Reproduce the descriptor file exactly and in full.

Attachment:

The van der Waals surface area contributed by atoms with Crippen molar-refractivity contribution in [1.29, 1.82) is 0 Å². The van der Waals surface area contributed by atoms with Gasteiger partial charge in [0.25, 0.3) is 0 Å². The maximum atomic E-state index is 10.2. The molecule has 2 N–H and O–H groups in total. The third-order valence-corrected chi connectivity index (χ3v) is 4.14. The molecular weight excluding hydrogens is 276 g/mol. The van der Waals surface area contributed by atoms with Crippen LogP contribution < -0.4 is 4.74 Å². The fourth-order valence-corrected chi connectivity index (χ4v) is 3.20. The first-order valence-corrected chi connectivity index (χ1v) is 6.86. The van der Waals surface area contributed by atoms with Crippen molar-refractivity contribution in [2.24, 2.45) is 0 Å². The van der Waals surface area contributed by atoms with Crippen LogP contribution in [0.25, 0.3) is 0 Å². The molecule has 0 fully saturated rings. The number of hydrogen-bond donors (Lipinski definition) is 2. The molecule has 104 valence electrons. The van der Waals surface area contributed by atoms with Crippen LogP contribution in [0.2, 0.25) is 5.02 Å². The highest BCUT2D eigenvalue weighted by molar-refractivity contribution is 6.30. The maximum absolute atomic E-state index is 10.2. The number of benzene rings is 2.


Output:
The van der Waals surface area contributed by atoms with Crippen molar-refractivity contribution in [1.29, 1.82) is 0 Å². The van der Waals surface area contributed by atoms with Gasteiger partial charge in [0.25, 0.3) is 0 Å². The maximum atomic E-state index is 10.2. The molecule has 2 N–H and O–H groups in total. The third-order valence-corrected chi connectivity index (χ3v) is 4.14. The molecular weight excluding hydrogens is 276 g/mol. The van der Waals surface area contributed by atoms with Crippen LogP contribution < -0.4 is 4.74 Å². The fourth-order valence-corrected chi connectivity index (χ4v) is 3.20. The first-order valence-corrected chi connectivity index (χ1v) is 6.86. The van der Waals surface area contributed by atoms with Crippen molar-refractivity contribution in [2.24, 2.45) is 0 Å². The van der Waals surface area contributed by atoms with Crippen LogP contribution in [0.25, 0.3) is 0 Å². The molecule has 0 fully saturated rings. The number of hydrogen-bond donors (Lipinski definition) is 2. The molecule has 104 valence electrons. The van der Waals surface area contributed by atoms with Crippen LogP contribution in [0.2, 0.25) is 5.02 Å². The highest BCUT2D eigenvalue weighted by molar-refractivity contribution is 6.30. The maximum absolute atomic E-state index is 10.2. The number of benzene rings is 2.